The Guinness Game

Follow
(ended 1980)

USER EDITOR

No Editor

User Score: 0

4.8
User Rating
8 votes

SHOW REVIEWS
By TV.com Users

Write A Review
The Guinness Game

Show Summary

The 1979 game show The Guinness Game was an attempt to promote the book of world records on television.

In this once-a-week show, three contestants were spotted $1,000. A stunt or feat, wherein a new world record could be set, was announced. The contestants bid (a la Jeopardy!) up to 90 percent of their bankroll on whether the attempt to break the existing world record would SUCCEED or FAIL.

The records were attempted onstage or directly outside the studios, and followed along as per a sports event as the race - usually against the clock - ensued. Contestants were paid accordingly as to the outcome of the record-breaking attempt; accurate predictions saw contestants paid off; while wrong predictions meant losing the money bet.

After three rounds, the contestant who had the most money went on to the bonus round. In the bonus round, the player had a chance to double their cash winnings plus win a new car, by predicting the outcome of yet another record-breaking feat. Incorrect predictions did not affect winnings coming in.

Record-breaking attempts featured on The Guinness Game were typically bizarre or outrageous. Some examples: eating 18 bananas in two minutes; four strongmen lifting a compact car and rotating all four tires in less than two minutes; the longest time walking on a rolling log; flipping the most quarters off an elbow; and a child solving a ridiculously complicated mathematical equation without the use of a calculator.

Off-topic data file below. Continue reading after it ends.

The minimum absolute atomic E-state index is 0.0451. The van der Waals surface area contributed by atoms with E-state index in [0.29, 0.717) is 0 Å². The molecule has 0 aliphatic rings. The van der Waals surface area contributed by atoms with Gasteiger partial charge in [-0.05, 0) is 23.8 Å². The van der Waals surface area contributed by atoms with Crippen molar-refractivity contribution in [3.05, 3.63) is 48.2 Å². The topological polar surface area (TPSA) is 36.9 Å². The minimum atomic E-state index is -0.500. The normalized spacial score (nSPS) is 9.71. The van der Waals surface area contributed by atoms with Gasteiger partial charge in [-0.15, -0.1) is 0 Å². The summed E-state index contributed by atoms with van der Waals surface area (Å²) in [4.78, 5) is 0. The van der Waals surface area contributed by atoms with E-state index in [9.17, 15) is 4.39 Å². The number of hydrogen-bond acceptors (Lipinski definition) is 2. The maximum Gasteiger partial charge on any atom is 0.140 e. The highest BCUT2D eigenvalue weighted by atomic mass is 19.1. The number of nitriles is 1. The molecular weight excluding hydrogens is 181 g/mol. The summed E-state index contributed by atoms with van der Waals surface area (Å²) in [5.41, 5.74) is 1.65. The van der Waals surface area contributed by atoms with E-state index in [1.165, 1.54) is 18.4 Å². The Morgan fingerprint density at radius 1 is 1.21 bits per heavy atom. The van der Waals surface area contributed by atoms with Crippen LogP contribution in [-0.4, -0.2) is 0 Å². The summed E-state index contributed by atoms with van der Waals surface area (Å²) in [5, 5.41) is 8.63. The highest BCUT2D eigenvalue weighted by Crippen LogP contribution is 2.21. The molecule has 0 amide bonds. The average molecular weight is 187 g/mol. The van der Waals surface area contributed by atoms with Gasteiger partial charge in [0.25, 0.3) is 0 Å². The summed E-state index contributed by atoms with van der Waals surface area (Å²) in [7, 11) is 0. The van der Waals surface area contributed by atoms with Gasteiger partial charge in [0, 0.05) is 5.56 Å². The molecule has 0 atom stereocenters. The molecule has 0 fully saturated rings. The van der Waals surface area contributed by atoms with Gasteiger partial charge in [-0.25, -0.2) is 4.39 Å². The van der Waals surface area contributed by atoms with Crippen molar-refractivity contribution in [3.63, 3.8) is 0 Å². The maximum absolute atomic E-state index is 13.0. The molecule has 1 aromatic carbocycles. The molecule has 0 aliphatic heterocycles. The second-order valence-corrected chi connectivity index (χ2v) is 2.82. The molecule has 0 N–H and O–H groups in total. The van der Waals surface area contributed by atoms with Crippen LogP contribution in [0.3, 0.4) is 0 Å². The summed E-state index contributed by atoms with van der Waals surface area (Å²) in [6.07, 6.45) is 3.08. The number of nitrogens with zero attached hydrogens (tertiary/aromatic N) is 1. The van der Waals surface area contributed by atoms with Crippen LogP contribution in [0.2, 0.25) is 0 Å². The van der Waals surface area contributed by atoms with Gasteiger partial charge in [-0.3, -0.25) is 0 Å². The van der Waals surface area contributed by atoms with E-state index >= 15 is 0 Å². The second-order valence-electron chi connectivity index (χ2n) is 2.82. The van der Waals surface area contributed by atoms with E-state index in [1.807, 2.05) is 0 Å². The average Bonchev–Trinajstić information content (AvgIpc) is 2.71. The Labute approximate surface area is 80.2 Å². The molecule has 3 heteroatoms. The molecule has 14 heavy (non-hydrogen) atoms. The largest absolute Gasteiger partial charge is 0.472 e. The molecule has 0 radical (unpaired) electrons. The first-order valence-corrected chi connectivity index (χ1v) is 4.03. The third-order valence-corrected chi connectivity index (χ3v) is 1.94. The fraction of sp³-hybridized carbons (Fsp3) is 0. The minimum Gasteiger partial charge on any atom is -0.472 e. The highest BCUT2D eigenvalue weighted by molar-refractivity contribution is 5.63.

Safety was a recurring theme on The Guinness Game. Spotters and "catchers" were always on hand to spot potential hazards and prevent injury, and safety nets were almost always used in stunts involving heights (unless part of the stunt meant no nets). Paramedics, as well as firefighters in some cases, were stationed offstage in case an injury did happen. And, lest someone be tempted to try one of those stunts, an advisory message warned viewers "never to try this stunt at home."

On hand to authenicate all records was David Boehm, editor of the Guinness Book of World's Records, American edition. Records broken and authenicated actually went into the next edition of the Guinness Book.

moreless

Wednesday
No results found.
Thursday
No results found.
Friday
No results found.